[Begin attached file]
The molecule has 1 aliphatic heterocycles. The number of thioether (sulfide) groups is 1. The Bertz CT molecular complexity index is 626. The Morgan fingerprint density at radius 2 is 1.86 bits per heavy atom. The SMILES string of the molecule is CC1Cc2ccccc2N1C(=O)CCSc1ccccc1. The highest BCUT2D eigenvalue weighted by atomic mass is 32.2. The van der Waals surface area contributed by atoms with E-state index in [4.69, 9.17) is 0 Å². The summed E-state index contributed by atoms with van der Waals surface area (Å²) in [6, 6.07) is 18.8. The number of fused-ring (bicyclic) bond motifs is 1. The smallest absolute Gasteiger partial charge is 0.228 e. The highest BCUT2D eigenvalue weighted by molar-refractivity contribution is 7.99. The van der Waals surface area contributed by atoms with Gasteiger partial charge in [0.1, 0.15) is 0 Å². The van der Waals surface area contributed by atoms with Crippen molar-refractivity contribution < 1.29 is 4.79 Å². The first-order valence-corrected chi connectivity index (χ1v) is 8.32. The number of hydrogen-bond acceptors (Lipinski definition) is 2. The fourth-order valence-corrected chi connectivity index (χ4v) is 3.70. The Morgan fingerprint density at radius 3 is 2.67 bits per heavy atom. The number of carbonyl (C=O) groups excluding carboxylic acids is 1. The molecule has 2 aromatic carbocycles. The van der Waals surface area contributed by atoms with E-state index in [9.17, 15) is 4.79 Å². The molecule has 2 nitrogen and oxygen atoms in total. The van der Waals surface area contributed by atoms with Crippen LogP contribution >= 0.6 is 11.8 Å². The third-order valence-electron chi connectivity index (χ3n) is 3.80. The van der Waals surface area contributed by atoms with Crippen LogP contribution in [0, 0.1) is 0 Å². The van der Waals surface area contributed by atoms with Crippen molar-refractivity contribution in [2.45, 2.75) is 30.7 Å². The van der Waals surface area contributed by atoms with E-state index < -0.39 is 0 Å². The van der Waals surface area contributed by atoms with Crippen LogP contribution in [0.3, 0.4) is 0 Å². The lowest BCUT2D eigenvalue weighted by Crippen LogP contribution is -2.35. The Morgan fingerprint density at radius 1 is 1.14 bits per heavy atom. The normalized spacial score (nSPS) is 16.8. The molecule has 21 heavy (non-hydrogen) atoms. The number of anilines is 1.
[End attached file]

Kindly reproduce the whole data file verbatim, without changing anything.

The molecule has 1 aliphatic heterocycles. The number of thioether (sulfide) groups is 1. The Bertz CT molecular complexity index is 626. The Morgan fingerprint density at radius 2 is 1.86 bits per heavy atom. The SMILES string of the molecule is CC1Cc2ccccc2N1C(=O)CCSc1ccccc1. The highest BCUT2D eigenvalue weighted by atomic mass is 32.2. The van der Waals surface area contributed by atoms with E-state index in [4.69, 9.17) is 0 Å². The summed E-state index contributed by atoms with van der Waals surface area (Å²) in [6, 6.07) is 18.8. The number of fused-ring (bicyclic) bond motifs is 1. The smallest absolute Gasteiger partial charge is 0.228 e. The highest BCUT2D eigenvalue weighted by molar-refractivity contribution is 7.99. The van der Waals surface area contributed by atoms with Gasteiger partial charge in [0.1, 0.15) is 0 Å². The van der Waals surface area contributed by atoms with Crippen molar-refractivity contribution < 1.29 is 4.79 Å². The first-order valence-corrected chi connectivity index (χ1v) is 8.32. The number of hydrogen-bond acceptors (Lipinski definition) is 2. The fourth-order valence-corrected chi connectivity index (χ4v) is 3.70. The Morgan fingerprint density at radius 3 is 2.67 bits per heavy atom. The number of carbonyl (C=O) groups excluding carboxylic acids is 1. The molecule has 2 aromatic carbocycles. The van der Waals surface area contributed by atoms with E-state index in [9.17, 15) is 4.79 Å². The molecule has 2 nitrogen and oxygen atoms in total. The van der Waals surface area contributed by atoms with Crippen LogP contribution >= 0.6 is 11.8 Å². The third-order valence-electron chi connectivity index (χ3n) is 3.80. The van der Waals surface area contributed by atoms with Crippen LogP contribution in [0, 0.1) is 0 Å². The van der Waals surface area contributed by atoms with Crippen molar-refractivity contribution in [2.45, 2.75) is 30.7 Å². The van der Waals surface area contributed by atoms with E-state index < -0.39 is 0 Å². The van der Waals surface area contributed by atoms with Crippen LogP contribution in [0.3, 0.4) is 0 Å². The lowest BCUT2D eigenvalue weighted by Crippen LogP contribution is -2.35. The Morgan fingerprint density at radius 1 is 1.14 bits per heavy atom. The normalized spacial score (nSPS) is 16.8. The molecule has 21 heavy (non-hydrogen) atoms. The number of anilines is 1.